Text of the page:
Wednesday, June 27, 2007

Brennus and the First Sack of Rome


I'm about two-thirds of the way through Steven Saylor's latest epic novel, "Roma", and am enjoying it very much. I just finished a section about the first sack of Rome by the Gauls under the command of Brennus. Most of my study has concentrated on the Late Republic so I didn't know much about this first sack other than when it occurred and it was the Gauls who did it.

However, Steven's characters are among the defenders that fortified themselves up on top of the Capitoline and held off the Gauls for seven months. I always assumed the sack was over in a few days like most sacks but it went on for quite a prolonged period. I also did not realize that the Veii question was so disruptive. I knew the Romans had conquered Veii but I assumed they simply added its people to the expanding Republic. I didn't realize the people were sold away into slavery and the city was left abandoned. Perhaps its people were treated so harshly because of the legendary massacre of the 300 Fabii at Cremora.

"Within a year of the victory at Cremora, the Etruscan navy, in conflict with Greece, was destroyed by Hieron of Syracuse, off of Cumae. The result was a military disaster for the Etruscans that they never really seemed to recover from. The various city states of the Etruscan league, including Veii, devolved more and more into separate unrelated entities, thereby losing the strength of mutual protection. Veii, despite its recent upper hand at Cremora, was forced to make a treaty with Rome.

Within this time frame a more consequential series of events were taking place, however. Celtic Gauls had been migrating into northern Italy from the 6th century BC and establishing themselves at or near Etruscan territory. Raids and warfare with these people would have a debilitating effect on the Etruscans and play directly into the growing strength of Rome. The Gauls so weakened the Etruscans that the Romans, between 406 and 396 BC, went on the offensive.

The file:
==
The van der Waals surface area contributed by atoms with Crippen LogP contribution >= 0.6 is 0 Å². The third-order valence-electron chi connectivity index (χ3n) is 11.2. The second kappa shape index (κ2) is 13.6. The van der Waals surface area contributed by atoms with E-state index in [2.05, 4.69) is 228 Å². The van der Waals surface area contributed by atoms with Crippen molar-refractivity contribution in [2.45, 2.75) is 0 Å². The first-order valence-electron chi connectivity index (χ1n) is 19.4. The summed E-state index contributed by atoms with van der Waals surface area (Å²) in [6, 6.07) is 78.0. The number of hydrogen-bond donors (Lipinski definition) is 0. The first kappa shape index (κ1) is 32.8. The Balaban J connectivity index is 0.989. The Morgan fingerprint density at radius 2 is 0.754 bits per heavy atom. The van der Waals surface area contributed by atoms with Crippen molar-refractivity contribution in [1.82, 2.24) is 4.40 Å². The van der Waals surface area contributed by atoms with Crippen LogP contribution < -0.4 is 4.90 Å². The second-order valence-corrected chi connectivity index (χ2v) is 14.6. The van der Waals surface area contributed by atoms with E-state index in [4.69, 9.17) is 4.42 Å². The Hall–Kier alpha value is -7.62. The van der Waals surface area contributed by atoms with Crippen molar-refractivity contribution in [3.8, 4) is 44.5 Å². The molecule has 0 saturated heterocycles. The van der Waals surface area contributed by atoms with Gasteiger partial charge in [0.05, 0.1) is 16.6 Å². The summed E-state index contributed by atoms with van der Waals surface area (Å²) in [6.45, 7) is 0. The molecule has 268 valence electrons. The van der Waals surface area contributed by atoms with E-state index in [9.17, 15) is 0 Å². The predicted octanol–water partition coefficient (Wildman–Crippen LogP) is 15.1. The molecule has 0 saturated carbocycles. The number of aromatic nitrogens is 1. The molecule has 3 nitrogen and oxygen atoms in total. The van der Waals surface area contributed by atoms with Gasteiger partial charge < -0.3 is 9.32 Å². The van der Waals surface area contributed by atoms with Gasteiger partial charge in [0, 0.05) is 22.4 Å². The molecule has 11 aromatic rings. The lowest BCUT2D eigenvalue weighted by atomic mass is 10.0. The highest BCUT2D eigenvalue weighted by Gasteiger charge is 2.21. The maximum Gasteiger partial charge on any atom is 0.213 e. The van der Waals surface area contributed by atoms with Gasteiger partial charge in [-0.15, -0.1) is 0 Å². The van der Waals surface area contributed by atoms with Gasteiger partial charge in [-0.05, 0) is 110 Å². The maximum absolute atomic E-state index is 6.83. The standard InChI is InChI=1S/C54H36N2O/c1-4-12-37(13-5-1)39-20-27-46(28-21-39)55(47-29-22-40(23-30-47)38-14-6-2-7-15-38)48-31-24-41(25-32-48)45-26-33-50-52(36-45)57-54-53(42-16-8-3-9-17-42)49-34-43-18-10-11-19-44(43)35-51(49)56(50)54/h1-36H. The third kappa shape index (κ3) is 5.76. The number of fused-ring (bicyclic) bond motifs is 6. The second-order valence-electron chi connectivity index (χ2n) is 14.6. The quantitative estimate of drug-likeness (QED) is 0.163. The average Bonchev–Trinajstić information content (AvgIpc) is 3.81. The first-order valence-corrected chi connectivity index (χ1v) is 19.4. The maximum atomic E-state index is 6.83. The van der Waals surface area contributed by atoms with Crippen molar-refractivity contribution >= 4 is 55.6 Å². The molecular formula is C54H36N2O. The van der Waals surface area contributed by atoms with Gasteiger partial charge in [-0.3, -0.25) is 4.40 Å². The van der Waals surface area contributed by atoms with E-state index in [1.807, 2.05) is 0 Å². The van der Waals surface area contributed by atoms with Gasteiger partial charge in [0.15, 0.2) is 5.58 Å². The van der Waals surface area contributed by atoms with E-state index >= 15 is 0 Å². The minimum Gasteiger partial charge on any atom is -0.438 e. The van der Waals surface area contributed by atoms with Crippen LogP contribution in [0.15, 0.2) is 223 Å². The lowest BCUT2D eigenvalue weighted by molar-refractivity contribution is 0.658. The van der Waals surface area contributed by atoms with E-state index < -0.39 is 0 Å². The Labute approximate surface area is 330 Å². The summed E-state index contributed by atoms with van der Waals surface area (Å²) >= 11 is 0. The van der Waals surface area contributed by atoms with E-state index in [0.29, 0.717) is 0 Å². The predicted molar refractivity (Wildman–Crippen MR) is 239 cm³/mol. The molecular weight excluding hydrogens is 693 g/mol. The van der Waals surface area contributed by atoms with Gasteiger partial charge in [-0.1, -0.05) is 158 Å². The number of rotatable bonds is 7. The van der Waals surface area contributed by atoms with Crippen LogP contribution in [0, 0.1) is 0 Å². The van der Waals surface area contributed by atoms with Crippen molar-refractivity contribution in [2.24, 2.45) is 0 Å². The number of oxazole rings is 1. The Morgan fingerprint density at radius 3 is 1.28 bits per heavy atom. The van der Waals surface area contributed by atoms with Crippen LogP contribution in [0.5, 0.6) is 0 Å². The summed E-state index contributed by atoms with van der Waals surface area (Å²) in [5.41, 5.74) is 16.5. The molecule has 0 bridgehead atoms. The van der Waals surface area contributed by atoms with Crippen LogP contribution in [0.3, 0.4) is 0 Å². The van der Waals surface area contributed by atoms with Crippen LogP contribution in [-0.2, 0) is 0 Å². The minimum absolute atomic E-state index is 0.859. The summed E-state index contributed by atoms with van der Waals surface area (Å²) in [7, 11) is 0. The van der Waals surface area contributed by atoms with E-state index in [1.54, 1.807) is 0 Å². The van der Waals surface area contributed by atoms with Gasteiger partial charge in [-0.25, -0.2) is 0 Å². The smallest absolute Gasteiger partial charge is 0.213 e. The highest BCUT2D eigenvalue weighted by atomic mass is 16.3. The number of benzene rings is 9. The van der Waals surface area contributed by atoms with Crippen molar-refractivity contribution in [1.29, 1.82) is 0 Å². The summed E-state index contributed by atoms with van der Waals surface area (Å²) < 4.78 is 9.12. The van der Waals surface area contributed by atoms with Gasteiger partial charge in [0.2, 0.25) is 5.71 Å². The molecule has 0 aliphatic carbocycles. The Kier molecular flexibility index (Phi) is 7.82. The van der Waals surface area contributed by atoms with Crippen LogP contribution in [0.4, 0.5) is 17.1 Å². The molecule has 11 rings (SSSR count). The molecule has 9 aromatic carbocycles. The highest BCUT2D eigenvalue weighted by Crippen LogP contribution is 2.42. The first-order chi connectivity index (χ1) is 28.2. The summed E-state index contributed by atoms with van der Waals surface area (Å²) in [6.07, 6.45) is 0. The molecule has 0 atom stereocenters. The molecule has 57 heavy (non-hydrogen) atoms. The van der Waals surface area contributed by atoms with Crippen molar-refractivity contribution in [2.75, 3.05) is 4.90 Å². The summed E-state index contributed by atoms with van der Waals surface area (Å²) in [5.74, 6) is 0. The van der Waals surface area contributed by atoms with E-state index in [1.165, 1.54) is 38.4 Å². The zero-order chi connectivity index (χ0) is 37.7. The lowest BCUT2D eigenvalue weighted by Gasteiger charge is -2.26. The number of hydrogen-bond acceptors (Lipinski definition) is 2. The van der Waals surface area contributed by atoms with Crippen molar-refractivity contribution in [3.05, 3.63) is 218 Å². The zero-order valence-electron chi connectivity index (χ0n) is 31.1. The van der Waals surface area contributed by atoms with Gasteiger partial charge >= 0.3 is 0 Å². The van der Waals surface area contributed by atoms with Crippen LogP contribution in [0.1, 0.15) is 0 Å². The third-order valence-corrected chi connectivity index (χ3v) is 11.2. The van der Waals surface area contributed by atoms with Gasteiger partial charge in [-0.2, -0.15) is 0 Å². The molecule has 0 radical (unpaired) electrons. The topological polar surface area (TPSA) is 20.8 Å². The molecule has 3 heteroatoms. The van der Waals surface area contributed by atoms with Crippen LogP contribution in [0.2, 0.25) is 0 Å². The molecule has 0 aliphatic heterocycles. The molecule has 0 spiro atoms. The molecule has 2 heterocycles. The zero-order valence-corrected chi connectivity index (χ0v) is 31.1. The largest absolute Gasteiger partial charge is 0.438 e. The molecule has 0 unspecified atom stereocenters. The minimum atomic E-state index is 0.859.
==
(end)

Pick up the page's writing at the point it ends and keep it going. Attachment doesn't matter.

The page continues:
It's about this period in history that Livy tells us of the legendary Roman hero M. Furius Camillus. Under his command Fidemae was retaken from Veii, and then the city of Veii itself came under siege. According to the legend, the Siege of Veii lasted 10 years, but its description is so closely paralleled to the Homeric Siege of Troy, that we must take into account the propaganda used by ancient sources to inflate the glory of Rome. The actual siege probably lasted considerably less time, though the introduction of a paid professional legion during this course of events indicates that it was a protracted campaign. The siege was finally broken, in 396 BC, when the Romans supposedly drained Alban Lake. This not only would divert water supplies from the city but allowed access for Roman soldiers to sneak under the walls through empty stream beds. In the end, whatever the truth behind the legend may be, Camillus was credited with saving Rome and bestowed with the unending admiration of the Romans throughout its history.

Gaining Veii, the Romans, in stark contrast to their general conquest policies of incorporation, destroyed much of the city and drove out many of the Etruscan residents. The territory was allotted to Roman citizens, and four new tribes were created: the Stellatine, Tromentina, Sabatina and Aniensis." - Veii and the Etruscans, UNRV.com

Therefore, when the Gauls practically destroyed Rome, the hotly debated question became whether to rebuild Rome or to transfer her entire population to the empty city of Veii only twelve miles away. The hero Camillus was instrumental in persuading the people to rebuild Rome although those jealous of his success constantly complained that he was enriching himself through building contracts since he controlled most of the spoils and property from the Veii conquest.
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